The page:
The primary output of the Algorithm Engineering group are peer-reviewed research papers in conference proceedings and scientific journals. Unfortunately, most of this work is not very visual. This motivates us to collect some visual appearances of the research group on this page. Most headings and pictures link to their respective source. Recordings of research talks are in English. Most other videos are in German.
Martin Krejca successfully defended his dissertation on Theoretical Analyses of Univariate Estimation-of-Distribution Algorithms, supervised by Tobias Friedrich and advised by Timo Kötzing, awarding him a PhD in Computer Science.
June 2019: Closing ceremony of the HPI-Schülerkolleg
Tobias Friedrich handed out the certificates at the closing ceremony of this-years HPI-Schülerkolleg. The Kolleg is a yearly program of the HPI to teach school kids, aged 12-18, from Berlin and Brandenburg basics in computer science.
Oliver Brock (TU Berlin) is a leading researcher at the interface of robotics and biology. The Algorithm Engineering group invited him to give a talk about Artificial Intelligence: Does It Require A Body? at the HPI Colloquium on February 21, 2019. A recording is available on Tele-TASK.
Christopher Weyand and the HPI Competitive Programming student club hosted a contest site for the FAU Wintercontest 2019 enabling six HPI teams to participate. Two of them, Hexaflexagons and mosHPIt, reached the top 10.
The regional German television network MDR produced a TV programme on randomness. It aired September 28, 2017 as part of their LexiTV science magazine. The whole programme can be found here (in German). Tobias Friedrich gave a short interview on randomness in computer science.
The traditional beach volleyball tournament at the 2017 HPI Summer Party was won by a team made up of members and students of the Algorithm Engineering group. Thomas Bläsius, Fabian Dumke, Philipp Fischbeck, Jennifer Stamm, and Björn Zyska became this-years volleyball champions.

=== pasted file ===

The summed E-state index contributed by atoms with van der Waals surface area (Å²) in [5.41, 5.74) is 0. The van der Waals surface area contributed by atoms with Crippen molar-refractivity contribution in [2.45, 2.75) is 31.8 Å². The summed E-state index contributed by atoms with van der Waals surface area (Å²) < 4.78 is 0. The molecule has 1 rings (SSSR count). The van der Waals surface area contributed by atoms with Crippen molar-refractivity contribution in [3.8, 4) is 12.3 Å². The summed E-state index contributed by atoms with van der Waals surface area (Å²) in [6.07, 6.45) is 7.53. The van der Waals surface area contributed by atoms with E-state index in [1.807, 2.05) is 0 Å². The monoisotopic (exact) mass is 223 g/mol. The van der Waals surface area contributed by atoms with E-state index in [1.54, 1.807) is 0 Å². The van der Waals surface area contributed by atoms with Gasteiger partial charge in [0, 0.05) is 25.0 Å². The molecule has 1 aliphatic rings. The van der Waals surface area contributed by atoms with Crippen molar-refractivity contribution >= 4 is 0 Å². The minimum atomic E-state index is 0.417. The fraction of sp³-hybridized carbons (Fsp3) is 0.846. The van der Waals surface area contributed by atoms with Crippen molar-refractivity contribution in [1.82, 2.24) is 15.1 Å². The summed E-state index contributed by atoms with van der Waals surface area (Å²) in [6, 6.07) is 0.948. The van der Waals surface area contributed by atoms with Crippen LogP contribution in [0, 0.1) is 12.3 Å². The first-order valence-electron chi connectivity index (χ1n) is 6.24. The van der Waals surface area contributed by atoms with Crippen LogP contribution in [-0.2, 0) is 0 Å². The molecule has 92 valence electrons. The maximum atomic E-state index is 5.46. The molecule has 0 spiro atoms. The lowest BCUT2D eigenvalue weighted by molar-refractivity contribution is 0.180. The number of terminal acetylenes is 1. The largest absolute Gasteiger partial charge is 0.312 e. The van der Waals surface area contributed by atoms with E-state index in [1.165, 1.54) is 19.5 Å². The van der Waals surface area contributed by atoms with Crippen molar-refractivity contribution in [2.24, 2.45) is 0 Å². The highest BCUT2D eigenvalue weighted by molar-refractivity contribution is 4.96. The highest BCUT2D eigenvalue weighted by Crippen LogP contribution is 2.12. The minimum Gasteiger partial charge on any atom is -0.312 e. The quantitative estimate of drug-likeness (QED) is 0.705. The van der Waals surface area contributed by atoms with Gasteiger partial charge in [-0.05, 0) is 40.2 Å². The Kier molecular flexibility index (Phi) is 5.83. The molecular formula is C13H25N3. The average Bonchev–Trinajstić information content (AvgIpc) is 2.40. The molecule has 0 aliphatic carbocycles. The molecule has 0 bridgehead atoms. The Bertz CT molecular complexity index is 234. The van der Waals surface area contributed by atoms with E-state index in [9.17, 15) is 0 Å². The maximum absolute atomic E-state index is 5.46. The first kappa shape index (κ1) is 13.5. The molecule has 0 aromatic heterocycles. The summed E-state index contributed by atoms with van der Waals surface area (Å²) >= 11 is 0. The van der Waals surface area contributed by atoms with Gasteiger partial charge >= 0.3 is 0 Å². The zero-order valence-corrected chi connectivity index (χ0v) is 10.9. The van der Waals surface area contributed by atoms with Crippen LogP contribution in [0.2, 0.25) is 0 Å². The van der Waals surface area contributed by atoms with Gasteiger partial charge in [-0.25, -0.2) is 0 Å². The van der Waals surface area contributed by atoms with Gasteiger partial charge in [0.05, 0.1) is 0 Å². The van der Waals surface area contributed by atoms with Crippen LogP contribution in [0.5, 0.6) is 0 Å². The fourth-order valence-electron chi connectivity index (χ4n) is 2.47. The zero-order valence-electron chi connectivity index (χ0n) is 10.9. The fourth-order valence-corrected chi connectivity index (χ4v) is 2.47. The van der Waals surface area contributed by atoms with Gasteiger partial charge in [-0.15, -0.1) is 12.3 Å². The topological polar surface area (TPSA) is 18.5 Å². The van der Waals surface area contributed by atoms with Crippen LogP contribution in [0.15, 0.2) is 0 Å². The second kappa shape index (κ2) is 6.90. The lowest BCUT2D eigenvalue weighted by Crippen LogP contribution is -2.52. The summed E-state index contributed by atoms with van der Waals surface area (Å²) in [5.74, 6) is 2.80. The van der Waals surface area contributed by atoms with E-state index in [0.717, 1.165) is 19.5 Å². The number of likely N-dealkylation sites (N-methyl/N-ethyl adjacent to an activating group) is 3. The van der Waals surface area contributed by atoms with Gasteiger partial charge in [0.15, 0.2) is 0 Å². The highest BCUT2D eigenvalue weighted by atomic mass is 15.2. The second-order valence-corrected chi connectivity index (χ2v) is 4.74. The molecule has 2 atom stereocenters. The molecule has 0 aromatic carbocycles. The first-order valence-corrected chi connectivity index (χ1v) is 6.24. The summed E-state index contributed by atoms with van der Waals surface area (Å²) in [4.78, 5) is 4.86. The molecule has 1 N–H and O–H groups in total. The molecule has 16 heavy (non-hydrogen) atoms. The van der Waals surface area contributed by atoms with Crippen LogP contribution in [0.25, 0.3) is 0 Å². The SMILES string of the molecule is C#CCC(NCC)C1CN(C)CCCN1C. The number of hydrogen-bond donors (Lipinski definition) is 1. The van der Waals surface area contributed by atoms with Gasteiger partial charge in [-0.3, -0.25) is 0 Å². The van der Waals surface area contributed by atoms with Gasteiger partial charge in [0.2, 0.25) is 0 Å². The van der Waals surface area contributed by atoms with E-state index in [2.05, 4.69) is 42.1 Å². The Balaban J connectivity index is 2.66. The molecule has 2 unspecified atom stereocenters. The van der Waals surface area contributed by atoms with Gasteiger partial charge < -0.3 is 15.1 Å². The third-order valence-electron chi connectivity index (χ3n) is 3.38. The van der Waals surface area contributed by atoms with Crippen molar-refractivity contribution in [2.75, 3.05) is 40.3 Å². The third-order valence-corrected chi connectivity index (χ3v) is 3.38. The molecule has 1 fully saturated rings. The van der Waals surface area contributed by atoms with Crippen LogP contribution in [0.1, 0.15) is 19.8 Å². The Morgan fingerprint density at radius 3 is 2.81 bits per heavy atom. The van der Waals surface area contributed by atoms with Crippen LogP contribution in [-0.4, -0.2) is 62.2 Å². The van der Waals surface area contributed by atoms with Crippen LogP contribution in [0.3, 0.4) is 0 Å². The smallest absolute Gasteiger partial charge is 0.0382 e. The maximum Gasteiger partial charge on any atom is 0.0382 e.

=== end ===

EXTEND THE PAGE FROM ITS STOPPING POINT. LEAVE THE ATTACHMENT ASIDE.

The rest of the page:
The ACM International Collegiate Programming Contest (ACM ICPC) is a team programming competition for university students. The HPI participated for the first time with the team "HexaFlexagons" in the Northwestern Europe Regional Contest (NWERC) in Bath, UK. Our team was recruited and trained in our course Competitive Programming.
Rolf Niedermeier from TU Berlin is one of the world-wide leading experts in parameterized and multivariate algorithm design and analysis. He gave a talk on Parameterized Algorithmics - On Interactions with Heuristics in the HPI Colloquium on November 10, 2016. A recording is available on Tele-Task.
Our bachelor project 2015/16 worked on an efficient algorithm to predict good parking spots based on estimated success probabilities of parking attempts from the past. Several local newspapers, radio and TV stations reported on their work.
The Digital Science Match is a platform for connecting research and high-tech economy, organized by The Tagesspiegel. The topics were big data and artificial intelligence, digital sovereignty, digital technologies, predictive simulation and high performance computing. Tobias Friedrich presented the research group.
The HPI-Schülerkolleg teaches high-school students from Berlin and Brandenburg the basics of programming and robotics. Tobias Friedrich gave the opening speech of the Schülerkolleg 2015/16.
Jun 2014: CEOI in Jena
The Central European Olympiad in Informatics (CEOI) was co-organized by Tobias Friedrich at the Faculty of Mathematics and Informatics of the Friedrich-Schiller-University Jena and the Carl-Zeiss-Gymnasium Jena. The regional TV station MDR broadcasted a short report on the programming contest.
Spring 2011: FSOC Cooperation with Adelaide
Some group members already cooperated with the HPI Future SOC Lab before the Algorithm Engineering group was found at HPI. The following short video describes a joint project with the University of Adelaide.
Our research focus is on theoretical computer science and algorithm engineering. We are equally interested in the mathematical foundations of algorithms and developing efficient algorithms in practice. A special focus is on random structures and methods.